Consumer education | The government sees GM technology as safe but consumer opposition has halted introduction
BEIJING, China (Reuters) — The Chinese government has kicked off a media campaign in support of genetically modified crops as it battles a wave of negative publicity over a technology it hopes will play a major role in boosting its food security.
The agriculture ministry recently announced it would try to educate the public about genetic modification via television, newspapers and the internet.
It hopes to stifle anti-GMO sentiment that has gathered momentum in the wake of incidents such as reports that GM rice had been illegally sold at a supermarket in the centre of the country.
Beijing has been a long-time proponent of GMOs, which it sees as safe and as potentially key in helping feed the world’s largest population.
However, critics have alleged the technology could pose health risks, and while China allows imports of some GM crops, it hasn’t yet permitted domestic cultivation.
China has imported millions of tonnes of GM soybeans a year for the past decade to feed the world’s largest pig herd and produce 40 percent of the county’s vegetable oil needs. China consumes one-third of the world’s soybeans and snaps up 65 percent of all imports.
“(We will create) a social atmosphere which is beneficial for the healthy development of the genetically modified industry,” the agriculture ministry said in a statement.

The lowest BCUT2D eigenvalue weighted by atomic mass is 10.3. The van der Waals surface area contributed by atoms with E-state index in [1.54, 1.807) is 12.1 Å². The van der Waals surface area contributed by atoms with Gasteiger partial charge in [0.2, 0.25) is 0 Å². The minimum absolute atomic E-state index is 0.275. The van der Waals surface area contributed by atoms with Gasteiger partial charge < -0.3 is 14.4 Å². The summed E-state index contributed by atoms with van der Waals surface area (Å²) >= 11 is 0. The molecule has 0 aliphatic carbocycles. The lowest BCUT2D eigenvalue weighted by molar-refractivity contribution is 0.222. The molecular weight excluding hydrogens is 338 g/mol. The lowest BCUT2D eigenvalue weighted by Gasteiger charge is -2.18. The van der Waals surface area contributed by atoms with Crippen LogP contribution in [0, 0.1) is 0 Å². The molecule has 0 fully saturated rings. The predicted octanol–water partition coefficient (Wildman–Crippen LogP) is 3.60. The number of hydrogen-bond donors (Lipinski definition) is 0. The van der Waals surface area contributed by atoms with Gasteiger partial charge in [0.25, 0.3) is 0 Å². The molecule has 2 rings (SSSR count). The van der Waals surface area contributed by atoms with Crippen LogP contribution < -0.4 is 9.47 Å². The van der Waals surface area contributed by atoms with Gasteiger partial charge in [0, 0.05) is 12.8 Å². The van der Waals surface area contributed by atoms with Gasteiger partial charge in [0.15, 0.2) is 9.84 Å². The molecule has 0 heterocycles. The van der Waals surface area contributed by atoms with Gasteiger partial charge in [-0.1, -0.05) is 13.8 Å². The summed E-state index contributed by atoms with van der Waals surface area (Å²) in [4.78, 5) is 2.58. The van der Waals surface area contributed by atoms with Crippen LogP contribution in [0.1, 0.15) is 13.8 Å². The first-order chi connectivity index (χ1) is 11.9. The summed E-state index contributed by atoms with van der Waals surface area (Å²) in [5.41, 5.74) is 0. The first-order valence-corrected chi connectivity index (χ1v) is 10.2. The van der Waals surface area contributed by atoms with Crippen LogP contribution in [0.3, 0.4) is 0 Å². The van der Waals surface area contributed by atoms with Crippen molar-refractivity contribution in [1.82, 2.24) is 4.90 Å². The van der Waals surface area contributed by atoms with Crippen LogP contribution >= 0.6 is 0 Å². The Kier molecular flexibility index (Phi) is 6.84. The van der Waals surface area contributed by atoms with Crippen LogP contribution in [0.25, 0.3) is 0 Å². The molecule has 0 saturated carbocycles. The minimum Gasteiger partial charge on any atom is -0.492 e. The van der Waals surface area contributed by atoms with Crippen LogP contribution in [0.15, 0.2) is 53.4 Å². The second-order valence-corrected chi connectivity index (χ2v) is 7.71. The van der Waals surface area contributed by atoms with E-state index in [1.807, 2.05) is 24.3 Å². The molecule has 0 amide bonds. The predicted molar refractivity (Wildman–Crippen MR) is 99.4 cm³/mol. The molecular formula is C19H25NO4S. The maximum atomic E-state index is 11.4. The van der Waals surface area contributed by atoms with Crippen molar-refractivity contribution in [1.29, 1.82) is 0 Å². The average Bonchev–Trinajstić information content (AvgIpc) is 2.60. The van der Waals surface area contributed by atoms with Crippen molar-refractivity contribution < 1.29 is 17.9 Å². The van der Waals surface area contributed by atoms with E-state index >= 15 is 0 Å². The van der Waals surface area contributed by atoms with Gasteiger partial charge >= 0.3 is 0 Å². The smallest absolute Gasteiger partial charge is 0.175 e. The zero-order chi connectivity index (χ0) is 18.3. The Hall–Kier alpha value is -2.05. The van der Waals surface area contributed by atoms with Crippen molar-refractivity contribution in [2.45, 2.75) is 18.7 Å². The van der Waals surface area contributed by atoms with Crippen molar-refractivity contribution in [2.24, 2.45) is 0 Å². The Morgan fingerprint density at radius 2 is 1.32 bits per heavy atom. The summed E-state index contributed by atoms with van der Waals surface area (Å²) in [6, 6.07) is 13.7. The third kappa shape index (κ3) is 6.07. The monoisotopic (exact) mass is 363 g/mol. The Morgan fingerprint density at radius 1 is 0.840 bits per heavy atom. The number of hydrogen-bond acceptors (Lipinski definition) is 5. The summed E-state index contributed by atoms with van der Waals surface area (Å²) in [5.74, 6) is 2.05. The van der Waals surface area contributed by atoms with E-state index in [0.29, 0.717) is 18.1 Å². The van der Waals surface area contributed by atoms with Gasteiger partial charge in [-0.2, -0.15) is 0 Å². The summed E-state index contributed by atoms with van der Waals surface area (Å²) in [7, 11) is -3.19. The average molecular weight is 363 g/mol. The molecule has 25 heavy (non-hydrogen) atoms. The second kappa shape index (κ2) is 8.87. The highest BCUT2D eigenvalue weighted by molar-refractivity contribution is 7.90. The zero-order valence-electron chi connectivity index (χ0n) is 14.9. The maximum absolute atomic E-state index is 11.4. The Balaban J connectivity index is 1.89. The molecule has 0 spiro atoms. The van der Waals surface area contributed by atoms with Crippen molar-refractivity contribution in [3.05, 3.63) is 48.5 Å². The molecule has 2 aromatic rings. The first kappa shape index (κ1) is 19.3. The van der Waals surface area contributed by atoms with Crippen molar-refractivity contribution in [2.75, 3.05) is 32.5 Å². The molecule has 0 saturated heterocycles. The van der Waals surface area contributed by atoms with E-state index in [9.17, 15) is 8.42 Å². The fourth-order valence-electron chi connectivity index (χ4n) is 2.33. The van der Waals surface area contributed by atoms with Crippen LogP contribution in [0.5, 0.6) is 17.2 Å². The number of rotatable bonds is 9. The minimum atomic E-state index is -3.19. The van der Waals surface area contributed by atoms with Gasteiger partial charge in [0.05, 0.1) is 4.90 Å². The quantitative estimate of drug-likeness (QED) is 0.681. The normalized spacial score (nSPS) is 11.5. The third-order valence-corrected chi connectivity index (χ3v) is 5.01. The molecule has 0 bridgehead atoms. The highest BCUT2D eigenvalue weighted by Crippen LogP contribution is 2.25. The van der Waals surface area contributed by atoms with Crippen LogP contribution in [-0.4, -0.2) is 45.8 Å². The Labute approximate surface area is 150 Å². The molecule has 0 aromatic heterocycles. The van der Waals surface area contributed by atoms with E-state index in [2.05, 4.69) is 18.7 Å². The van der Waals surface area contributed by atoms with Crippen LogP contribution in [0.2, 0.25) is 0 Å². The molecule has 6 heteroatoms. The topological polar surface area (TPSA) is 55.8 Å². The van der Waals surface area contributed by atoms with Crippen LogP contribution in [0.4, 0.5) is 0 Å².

Several negative reports this year on specific GM food has slowed progress toward domestic cultivation and may have played a role in curbing imports of some crops.
The discovery of an unapproved strain of GM corn in U.S. shipments to China wreaked havoc in the grain market, with Cargill estimating losses of more than $90 million. The discoveries also triggered lawsuits against Syngenta, which developed the corn variety.
The country has also suspended the import approval process for a GM soybean variety, citing “low public acceptance” of GM food, according to officials familiar with the issue.
China has spent hundreds of millions of dollars developing its own GM crops and approved two pest-resistant varieties of rice and a GM corn for commercialization in 2009.
However, wary of strong opposition to GM technology, it never proceeded to cultivation. The safety certificates on the products expired this summer.